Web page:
I totally relate to the theme in the show of how physical exercise and just moving your body can be so liberating. Up until recently I have tended to move in coordination (or lack of) to an instructed fitness class, which I'm certainly not dissing (big up all of my Stirling Sport colleagues/lock down lifesavers.) However, I am now consciously making an effort to try to move more freely and naturally, particularly in the mornings- blasting everything from Beyonce to Rage Against the Machine. Basically I'm either booty-shaking, head-banging or both! Maybe something from "Strip Down: Rise Up" will be my inspo for tomorrow's or the next day's moves...who knows?!
What I took from the documentary is that Pole (like many things in life) is whatever you want it to be. For some of the women in the show, it was the pinnacle of physical fitness, with many competing at the highest level. For others, it was recreational exercise but for so many it was a method of overcoming adversity, stigma and abuse. To watch one of the stars (in every way) of the show, Amy, represent the USA in the Pole Fitness Championships with a routine which she described as a "reclamation of her body" was one of the most moving things I've ever watched and this is just one example of the amount of times my heart was in my mouth at both the exhilarating routines and the personal and emotional challenges each woman had faced, overcome and channeled into what I can only describe as an art form and in many ways a 'healing'.
As mentioned, Pole Fitness means different things to different people but what was apparent and essential for growth in every single women's story was the human connection: the "girl power", the "sisterhood", the "tribe". This was ever prevalent throughout the show and it confirmed even more for me that I need this to be a main feature of my life. As mentioned at the start of this blog piece: I am very much a 'Tribeswoman'. Always have been. Always will be. In recent months this has been taken to a new level and I feel like I have a different "tribe" for so many aspects of my life, which is fine, in fact, not fine...it's GREAT! The way in which all of the women in the show were supporting one another: crying, laughing and just holding space for each other is pretty much identical to the personal experiences I have had of a course which I completed in October: Unearth Your Power, and one which I am currently enrolled: Unearth Your Life (links below). We've not arranged a Pole Party yet but I'm not ruling anything out! It's worth mentioning that this Blog would be non-existent if I hadn't stopped playing small and hadn't taken my own "swing round the pole" and had amazing people backing me all the way!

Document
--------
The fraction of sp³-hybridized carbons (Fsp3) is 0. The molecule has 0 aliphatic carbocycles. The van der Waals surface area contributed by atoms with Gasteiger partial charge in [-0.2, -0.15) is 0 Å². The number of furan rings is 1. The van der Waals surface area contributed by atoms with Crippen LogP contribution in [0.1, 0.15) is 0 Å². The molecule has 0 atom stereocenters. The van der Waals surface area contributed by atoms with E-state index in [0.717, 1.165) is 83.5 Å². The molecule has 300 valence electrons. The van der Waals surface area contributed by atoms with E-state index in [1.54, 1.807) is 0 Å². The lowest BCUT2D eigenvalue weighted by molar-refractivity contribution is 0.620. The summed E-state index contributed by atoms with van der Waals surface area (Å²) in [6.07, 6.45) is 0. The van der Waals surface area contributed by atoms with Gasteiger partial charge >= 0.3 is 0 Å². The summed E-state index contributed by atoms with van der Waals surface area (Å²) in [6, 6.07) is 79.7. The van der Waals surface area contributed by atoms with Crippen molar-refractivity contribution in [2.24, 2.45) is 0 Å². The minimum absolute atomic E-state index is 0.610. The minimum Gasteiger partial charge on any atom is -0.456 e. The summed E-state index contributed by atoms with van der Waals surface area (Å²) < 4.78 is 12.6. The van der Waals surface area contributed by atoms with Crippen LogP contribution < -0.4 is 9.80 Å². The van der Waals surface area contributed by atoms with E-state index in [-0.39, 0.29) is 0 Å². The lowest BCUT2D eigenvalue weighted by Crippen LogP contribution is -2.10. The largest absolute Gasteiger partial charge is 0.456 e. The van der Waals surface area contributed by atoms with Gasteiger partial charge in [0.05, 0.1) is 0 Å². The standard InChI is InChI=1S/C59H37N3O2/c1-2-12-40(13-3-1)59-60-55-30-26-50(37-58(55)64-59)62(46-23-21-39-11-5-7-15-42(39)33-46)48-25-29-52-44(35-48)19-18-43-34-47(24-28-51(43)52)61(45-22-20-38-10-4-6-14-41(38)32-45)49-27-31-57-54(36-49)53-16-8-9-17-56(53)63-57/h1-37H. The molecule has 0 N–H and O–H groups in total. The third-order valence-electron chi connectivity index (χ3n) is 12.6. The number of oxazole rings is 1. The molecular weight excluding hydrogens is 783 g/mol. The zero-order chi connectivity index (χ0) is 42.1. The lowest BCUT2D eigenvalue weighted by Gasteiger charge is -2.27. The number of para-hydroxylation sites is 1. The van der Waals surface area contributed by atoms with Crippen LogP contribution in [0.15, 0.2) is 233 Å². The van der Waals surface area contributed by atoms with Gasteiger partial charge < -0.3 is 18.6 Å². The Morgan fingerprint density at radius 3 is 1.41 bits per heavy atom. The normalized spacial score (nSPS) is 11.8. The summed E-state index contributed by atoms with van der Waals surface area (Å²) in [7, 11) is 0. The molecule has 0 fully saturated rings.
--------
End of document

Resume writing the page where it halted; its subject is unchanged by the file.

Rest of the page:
Find your tribe. People who are into what you are into. You can have as many tribes as you like. One for fitness, one for mental health, childhood friends, people to chat about politics and injustice, people you've never met in person. They can all overlap and compliment one another and at the heart of your network of "cheerleaders" is YOU! You, showing up for the performance of your life with everyone cheering you on. Go on...lap it up!
YouTube- "Strip Down, Rise Up" Trailer- https://www.youtube.com/watch?v=0MMXqjMe1WQ
Unearth Your Power- https://www.unearthyourpower.com/
The S Factor Female Empowerment Movement- https://www.sfactor.com/
NHS Website Help After Rape or Sexual Assault- https://www.nhs.uk/live-well/sexual-health/help-after-rape-and-sexual-assault/
Featured Image Credit: Netflix